Garbage collection • When a client deletes a file, master logs it like other changes and changes filename to a hidden file. • Master removes files hidden for longer than 3 days when scanning file system name space • metadata is also erased • During HeartBeat messages, the chunkservers send the master a subset of its chunks, and the master tells it which files have no metadata. • Chunkserver removes these files on its own
Fault Tolerance:High Availability • Fast recovery • Master and chunkservers can restart in seconds • Chunk Replication • Master Replication • “shadow” masters provide read-only access when primary master is down • mutations not done until recorded on all master replicas
Fault Tolerance:Data Integrity • Chunkservers use checksums to detect corrupt data • Since replicas are not bitwise identical, chunkservers maintain their own checksums • For reads, chunkserver verifies checksum before sending chunk • Update checksums during writes
MapReduce: Insight ”Consider the problem of counting the number of occurrences of each word in a large collection of documents” How would you do it in parallel ?
MapReduce Programming Model • Inspired from map and reduce operations commonly used in functional programming languages like Lisp. • Users implement interface of two primary methods: • 1. Map: (key1, val1) → (key2, val2) • 2. Reduce: (key2, [val2]) → [val3]
Map operation • Map, a pure function, written by the user, takes an input key/value pair and produces a set of intermediate key/value pairs. • e.g. (doc—id, doc-content) • Draw an analogy to SQL, map can be visualized as group-by clause of an aggregate query.
Reduce operation On completion of map phase, all the intermediate values for a given output key are combined together into a list and given to a reducer. Can be visualized as aggregate function (e.g., average) that is computed over all the rows with the same group-by attribute.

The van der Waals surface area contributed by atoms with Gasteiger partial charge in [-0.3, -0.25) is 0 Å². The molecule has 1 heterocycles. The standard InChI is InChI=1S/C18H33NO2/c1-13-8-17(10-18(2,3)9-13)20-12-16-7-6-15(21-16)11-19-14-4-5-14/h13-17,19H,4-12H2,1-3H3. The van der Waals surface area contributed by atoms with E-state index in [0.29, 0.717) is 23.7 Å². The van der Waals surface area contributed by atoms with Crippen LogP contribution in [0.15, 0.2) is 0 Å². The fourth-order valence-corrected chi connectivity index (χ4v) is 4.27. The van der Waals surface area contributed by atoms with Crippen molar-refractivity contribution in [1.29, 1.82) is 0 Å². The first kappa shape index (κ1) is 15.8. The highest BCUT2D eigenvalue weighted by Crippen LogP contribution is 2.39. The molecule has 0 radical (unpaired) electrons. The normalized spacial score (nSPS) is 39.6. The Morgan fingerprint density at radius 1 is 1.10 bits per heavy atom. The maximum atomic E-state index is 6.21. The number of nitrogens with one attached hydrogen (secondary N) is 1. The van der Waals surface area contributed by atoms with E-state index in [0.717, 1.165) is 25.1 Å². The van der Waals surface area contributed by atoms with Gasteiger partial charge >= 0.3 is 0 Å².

Pseudo-code map(String input_key, String input_value): // input_key: document name // input_value: document contents for each word w in input_value: EmitIntermediate(w, "1"); reduce(String output_key, Iterator intermediate_values): // output_key: a word // output_values: a list of counts int result = 0; for each v in intermediate_values: result += ParseInt(v); Emit(AsString(result));
MapReduce: Fault Tolerance • Handled via re-execution of tasks. • Task completion committed through master • What happens if Mapper fails ? • Re-execute completed + in-progress map tasks • What happens if Reducer fails ? • Re-execute in progress reduce tasks • What happens if Master fails ? • Potential trouble !!
MapReduce: Walk through of One more Application
MapReduce : PageRank • PageRank models the behavior of a “random surfer”. • C(t) is the out-degree of t, and (1-d) is a damping factor (random jump) • The “random surfer” keeps clicking on successive links at random not taking content into consideration. • Distributes its pages rank equally among all pages it links to. • The dampening factor takes the surfer “getting bored” and typing arbitrary URL.
PageRank : Key Insights • Effects at each iteration is local. i+1th iteration depends only on ith iteration • At iteration i, PageRank for individual nodes can be computed independently
PageRank using MapReduce Use Sparse matrix representation (M) Map each row of M to a list of PageRank “credit” to assign to out link neighbours. These prestige scores are reduced to a single PageRank value for a page by aggregating over them.
PageRank using MapReduce Map: distribute PageRank “credit” to link targets Reduce: gather up PageRank “credit” from multiple sources to compute new PageRank value Iterate until convergence Source of Image: Lin 2008
Phase 1: Process HTML • Map task takes (URL, page-content) pairs and maps them to (URL, (PRinit, list-of-urls)) • PRinit is the “seed” PageRank for URL • list-of-urls contains all pages pointed to by URL • Reduce task is just the identity function
Phase 2: PageRank Distribution • Reduce task gets (URL, url_list) and many (URL, val) values • Sum vals and fix up with d to get new PR • Emit (URL, (new_rank, url_list)) • Check for convergence using non parallel component
MapReduce: Some More Apps MapReduce Programs In Google Source Tree Distributed Grep. Count of URL Access Frequency. Clustering (K-means) Graph Algorithms. Indexing Systems
MapReduce: Extensions and similar apps PIG (Yahoo) Hadoop (Apache) DryadLinq (Microsoft)
Introduction BigTable is a distributed storage system for managing structured data. Designed to scale to a very large size Petabytes of data across thousands of servers Used for many Google projects Web indexing, Personalized Search, Google Earth, Google Analytics, Google Finance, … Flexible, high-performance solution for all of Google’s products